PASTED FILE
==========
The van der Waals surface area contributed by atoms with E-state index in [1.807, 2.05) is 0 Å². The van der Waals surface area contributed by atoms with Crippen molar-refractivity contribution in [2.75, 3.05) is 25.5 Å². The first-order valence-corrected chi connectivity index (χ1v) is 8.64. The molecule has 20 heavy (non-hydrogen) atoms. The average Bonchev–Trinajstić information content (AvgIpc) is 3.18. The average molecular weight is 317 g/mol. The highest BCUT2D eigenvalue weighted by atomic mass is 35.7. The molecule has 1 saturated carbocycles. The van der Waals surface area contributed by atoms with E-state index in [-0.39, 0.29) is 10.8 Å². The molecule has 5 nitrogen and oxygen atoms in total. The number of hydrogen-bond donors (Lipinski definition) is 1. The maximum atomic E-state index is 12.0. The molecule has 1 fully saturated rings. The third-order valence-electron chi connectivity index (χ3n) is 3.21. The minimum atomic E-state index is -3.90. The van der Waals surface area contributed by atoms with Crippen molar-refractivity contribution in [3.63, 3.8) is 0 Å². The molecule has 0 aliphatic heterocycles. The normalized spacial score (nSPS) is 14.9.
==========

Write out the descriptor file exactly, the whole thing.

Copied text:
The van der Waals surface area contributed by atoms with E-state index in [1.807, 2.05) is 0 Å². The van der Waals surface area contributed by atoms with Crippen molar-refractivity contribution in [2.75, 3.05) is 25.5 Å². The first-order valence-corrected chi connectivity index (χ1v) is 8.64. The molecule has 20 heavy (non-hydrogen) atoms. The average Bonchev–Trinajstić information content (AvgIpc) is 3.18. The average molecular weight is 317 g/mol. The highest BCUT2D eigenvalue weighted by atomic mass is 35.7. The molecule has 1 saturated carbocycles. The van der Waals surface area contributed by atoms with E-state index in [-0.39, 0.29) is 10.8 Å². The molecule has 5 nitrogen and oxygen atoms in total. The number of hydrogen-bond donors (Lipinski definition) is 1. The maximum atomic E-state index is 12.0. The molecule has 1 fully saturated rings. The third-order valence-electron chi connectivity index (χ3n) is 3.21. The minimum atomic E-state index is -3.90. The van der Waals surface area contributed by atoms with Crippen molar-refractivity contribution in [3.63, 3.8) is 0 Å². The molecule has 0 aliphatic heterocycles. The normalized spacial score (nSPS) is 14.9.